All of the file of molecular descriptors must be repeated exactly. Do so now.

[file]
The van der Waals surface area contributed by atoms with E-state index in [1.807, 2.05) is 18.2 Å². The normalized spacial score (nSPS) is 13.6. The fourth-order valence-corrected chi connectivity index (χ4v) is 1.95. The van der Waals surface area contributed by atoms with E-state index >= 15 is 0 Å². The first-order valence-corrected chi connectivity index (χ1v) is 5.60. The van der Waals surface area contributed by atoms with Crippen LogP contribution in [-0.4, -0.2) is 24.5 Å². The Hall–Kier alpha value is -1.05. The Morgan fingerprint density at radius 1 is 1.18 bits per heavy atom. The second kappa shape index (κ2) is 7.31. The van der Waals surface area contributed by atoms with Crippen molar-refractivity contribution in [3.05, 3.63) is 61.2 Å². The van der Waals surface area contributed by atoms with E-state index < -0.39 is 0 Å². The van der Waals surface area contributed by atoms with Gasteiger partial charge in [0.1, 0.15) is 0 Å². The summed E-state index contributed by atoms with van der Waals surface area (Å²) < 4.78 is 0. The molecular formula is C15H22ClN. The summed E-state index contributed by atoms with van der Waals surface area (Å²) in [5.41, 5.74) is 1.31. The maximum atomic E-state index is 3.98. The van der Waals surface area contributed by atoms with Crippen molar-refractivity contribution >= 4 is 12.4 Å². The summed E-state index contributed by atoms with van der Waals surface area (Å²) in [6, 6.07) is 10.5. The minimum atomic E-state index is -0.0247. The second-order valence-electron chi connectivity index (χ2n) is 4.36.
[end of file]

The van der Waals surface area contributed by atoms with E-state index in [1.807, 2.05) is 18.2 Å². The normalized spacial score (nSPS) is 13.6. The fourth-order valence-corrected chi connectivity index (χ4v) is 1.95. The van der Waals surface area contributed by atoms with E-state index >= 15 is 0 Å². The first-order valence-corrected chi connectivity index (χ1v) is 5.60. The van der Waals surface area contributed by atoms with Crippen LogP contribution in [-0.4, -0.2) is 24.5 Å². The Hall–Kier alpha value is -1.05. The Morgan fingerprint density at radius 1 is 1.18 bits per heavy atom. The second kappa shape index (κ2) is 7.31. The van der Waals surface area contributed by atoms with Crippen molar-refractivity contribution in [3.05, 3.63) is 61.2 Å². The van der Waals surface area contributed by atoms with E-state index < -0.39 is 0 Å². The van der Waals surface area contributed by atoms with Gasteiger partial charge in [0.1, 0.15) is 0 Å². The summed E-state index contributed by atoms with van der Waals surface area (Å²) < 4.78 is 0. The molecular formula is C15H22ClN. The summed E-state index contributed by atoms with van der Waals surface area (Å²) in [5.41, 5.74) is 1.31. The maximum atomic E-state index is 3.98. The van der Waals surface area contributed by atoms with Crippen molar-refractivity contribution >= 4 is 12.4 Å². The summed E-state index contributed by atoms with van der Waals surface area (Å²) in [6, 6.07) is 10.5. The minimum atomic E-state index is -0.0247. The second-order valence-electron chi connectivity index (χ2n) is 4.36.